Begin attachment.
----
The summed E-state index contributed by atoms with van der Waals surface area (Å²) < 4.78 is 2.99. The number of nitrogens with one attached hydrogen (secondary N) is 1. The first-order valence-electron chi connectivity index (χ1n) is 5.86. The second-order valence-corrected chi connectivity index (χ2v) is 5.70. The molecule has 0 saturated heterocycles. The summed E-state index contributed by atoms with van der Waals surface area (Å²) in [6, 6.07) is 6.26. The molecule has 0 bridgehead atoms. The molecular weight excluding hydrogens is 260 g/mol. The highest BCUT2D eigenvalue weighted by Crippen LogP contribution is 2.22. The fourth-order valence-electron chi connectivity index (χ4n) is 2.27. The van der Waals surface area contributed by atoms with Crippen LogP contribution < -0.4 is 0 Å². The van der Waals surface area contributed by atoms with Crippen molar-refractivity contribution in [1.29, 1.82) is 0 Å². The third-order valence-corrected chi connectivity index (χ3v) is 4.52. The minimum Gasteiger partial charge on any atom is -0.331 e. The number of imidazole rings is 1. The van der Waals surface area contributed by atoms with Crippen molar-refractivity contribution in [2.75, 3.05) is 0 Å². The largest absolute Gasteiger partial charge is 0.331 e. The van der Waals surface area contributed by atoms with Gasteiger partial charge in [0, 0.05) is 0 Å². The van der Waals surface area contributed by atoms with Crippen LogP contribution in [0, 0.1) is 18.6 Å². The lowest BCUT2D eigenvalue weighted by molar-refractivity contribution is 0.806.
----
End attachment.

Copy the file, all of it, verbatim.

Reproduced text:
The summed E-state index contributed by atoms with van der Waals surface area (Å²) < 4.78 is 2.99. The number of nitrogens with one attached hydrogen (secondary N) is 1. The first-order valence-electron chi connectivity index (χ1n) is 5.86. The second-order valence-corrected chi connectivity index (χ2v) is 5.70. The molecule has 0 saturated heterocycles. The summed E-state index contributed by atoms with van der Waals surface area (Å²) in [6, 6.07) is 6.26. The molecule has 0 bridgehead atoms. The molecular weight excluding hydrogens is 260 g/mol. The highest BCUT2D eigenvalue weighted by Crippen LogP contribution is 2.22. The fourth-order valence-electron chi connectivity index (χ4n) is 2.27. The van der Waals surface area contributed by atoms with Crippen LogP contribution < -0.4 is 0 Å². The van der Waals surface area contributed by atoms with Crippen molar-refractivity contribution in [1.29, 1.82) is 0 Å². The third-order valence-corrected chi connectivity index (χ3v) is 4.52. The minimum Gasteiger partial charge on any atom is -0.331 e. The number of imidazole rings is 1. The van der Waals surface area contributed by atoms with Crippen molar-refractivity contribution in [2.75, 3.05) is 0 Å². The largest absolute Gasteiger partial charge is 0.331 e. The van der Waals surface area contributed by atoms with Gasteiger partial charge in [0, 0.05) is 0 Å². The van der Waals surface area contributed by atoms with Crippen LogP contribution in [0, 0.1) is 18.6 Å². The lowest BCUT2D eigenvalue weighted by molar-refractivity contribution is 0.806.